Playing With New Themes
It looked like Craig Hanna was in for a white-knuckle ride when he left the safe confines of Universal Studios in early 2001 to strike out on his own as a theme park design consultant.
Two of the biggest names in the business, Universal and Walt Disney Co., had almost no new parks on the drawing board. Wall Street was turned off by the industry’s thin profits and voracious appetite for capital. A few months later the Sept. 11 terrorist attacks would pummel tourism.
“A lot of people asked us, ‘Why would you even consider starting a new business in the theme park industry?’ ” said Hanna, chief creative officer for Thinkwell Design & Production.
But Hanna defied naysayers, thriving by diversifying and tapping foreign markets hungry for Hollywood-style entertainment.
The company’s project portfolio includes an indoor snow park it designed for sun-baked Dubai and a traveling Sesame Workshop exhibit. Last month, Thinkwell teamed up with casino operator Harrah’s Entertainment, Keppel Land and “Titanic” director James Cameron on a proposed 16-story indoor theme park in Singapore.
Sales jumped nearly 70% in 2005 to $5 million, according to the company, and are projected to reach $8 million this year. Thinkwell recently moved from offices in Pasadena to new Burbank headquarters that is four times bigger, giving its 35 employees room to handle their burgeoning workload.
Thinkwell doesn’t construct rides and shows but creates the concepts. Like a movie producer, it assembles and guides the team that builds them.
Hanna, 43, honed his skills as a top creative executive at Universal, where he designed such high-tech rides as Men in Black Alien Attack in Florida based on the popular movie franchise.
“Anyone can theme a roller coaster,” Hanna said. “What we do is tell a story and create an amazing experience.”
When Universal slashed its theme park design group and moved the operation to Florida, Hanna and three other colleagues who were working on a project in Spain decided to launch their own business.
Using their contacts, the four partners landed a $6.5-million contract to design a traveling educational attraction in Asia called the Jurassic Park Institute Tour, inspired by the blockbuster Steven Spielberg movies released by Universal.
But they quickly realized that success hinged on bringing theme park entertainment to other venues, such as shops and museums. So began a partnership with Sesame Workshop, the nonprofit organization behind the popular childrens TV show.
Sesame hired Thinkwell to create a series of interactive traveling exhibits using the Sesame Street characters to teach children about such topics as the human body and the environment. The show tours science museums nationwide.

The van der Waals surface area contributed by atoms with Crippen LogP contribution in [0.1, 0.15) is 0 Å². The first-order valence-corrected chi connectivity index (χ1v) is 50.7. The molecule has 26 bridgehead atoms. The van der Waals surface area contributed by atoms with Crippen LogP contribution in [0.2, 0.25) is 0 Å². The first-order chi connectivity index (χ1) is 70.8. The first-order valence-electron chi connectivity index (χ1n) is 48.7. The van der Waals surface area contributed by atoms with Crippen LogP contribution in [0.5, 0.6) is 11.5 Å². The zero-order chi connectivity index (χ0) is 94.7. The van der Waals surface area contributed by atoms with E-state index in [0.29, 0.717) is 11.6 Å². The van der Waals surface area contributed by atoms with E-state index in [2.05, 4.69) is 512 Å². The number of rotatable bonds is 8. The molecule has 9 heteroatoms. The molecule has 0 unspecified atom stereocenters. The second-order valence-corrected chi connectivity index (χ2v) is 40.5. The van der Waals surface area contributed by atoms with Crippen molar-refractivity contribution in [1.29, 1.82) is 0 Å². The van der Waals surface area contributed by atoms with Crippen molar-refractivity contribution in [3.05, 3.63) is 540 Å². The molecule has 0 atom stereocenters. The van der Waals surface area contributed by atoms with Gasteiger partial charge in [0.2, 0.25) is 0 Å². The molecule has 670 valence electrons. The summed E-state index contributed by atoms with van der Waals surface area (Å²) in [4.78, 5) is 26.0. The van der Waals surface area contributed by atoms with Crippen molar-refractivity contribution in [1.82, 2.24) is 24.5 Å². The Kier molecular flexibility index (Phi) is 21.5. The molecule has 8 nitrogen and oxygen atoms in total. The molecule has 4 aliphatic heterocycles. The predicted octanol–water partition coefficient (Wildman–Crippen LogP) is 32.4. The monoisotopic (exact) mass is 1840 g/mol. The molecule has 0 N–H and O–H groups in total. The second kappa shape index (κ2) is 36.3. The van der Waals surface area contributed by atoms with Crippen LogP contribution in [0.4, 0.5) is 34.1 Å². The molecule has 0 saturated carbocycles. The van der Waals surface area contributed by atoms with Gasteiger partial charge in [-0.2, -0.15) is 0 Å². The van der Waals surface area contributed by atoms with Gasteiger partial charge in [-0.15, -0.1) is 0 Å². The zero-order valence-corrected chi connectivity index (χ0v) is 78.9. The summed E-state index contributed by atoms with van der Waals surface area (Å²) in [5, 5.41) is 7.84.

Thinkwell also has targeted retailers that are eager to offer unique shopping. To lure customers to the Pier at Caesars retail complex in Atlantic City, N.J., Thinkwell created an indoor water, light and sound show that includes a 19,000-gallon reflection pool and a computerized matrix of more than 150 fountains. The show debuts in June.
“I’ve been around this for about 40 years and these people are about as creative as anyone in the business,” said Sheldon Gordon, chairman of Gordon Group Holdings, the project’s developer. “They grabbed on to what I was saying.”
Gordon also has teamed up with Thinkwell on the Singapore project, an indoor park with shops, restaurants and interactive attractions, including one with animatronic dinosaurs.
Overseas projects have fueled much of the growth at Thinkwell, which also has an office in Barcelona, Spain, to handle its growing European business.
“We came into this business knowing how small the world really is,” said Thinkwell Executive Producer Francois Bergeron, a former sound designer for Cirque du Soleil, the Montreal-based producer of circus extravaganzas.
Last year, Bergeron worked with animators at 20th Century Fox and Blue Sky Studios on an indoor water ride at Movie Park in Germany. The ride, which has more than 50 animatronic characters, is based on Fox’s hit animated movie “Ice Age,” whose sequel is now Hollywood’s top movie at the box office.
“They did a really incredible job in bringing the characters to life,” said Amy Lorbati, vice president of worldwide promotions in Fox’s licensing division.
Then there’s Ski Dubai, a 240,000-square-foot indoor ski resort and snow park attached to a shopping mall in the booming desert kingdom of Dubai in United Arab Emirates. Hanna worked with a Dubai investment group and a European ski resort operator on the project, which opened late last year.
“Just the thought of snow in Dubai was pretty scary,” Hanna said.
The company’s expertise in winter themes led to its latest gig: designs for a $375-million winter sports theme park in Dallas that Texas investors hope to open in 2008.
Hanna attributes the steady stream of business in part to the company’s nimbleness.
“Because we’re small and agile we have the opportunity to get stuff to market quicker than the big boys,” he said. “And we’re nerds. We love technology.”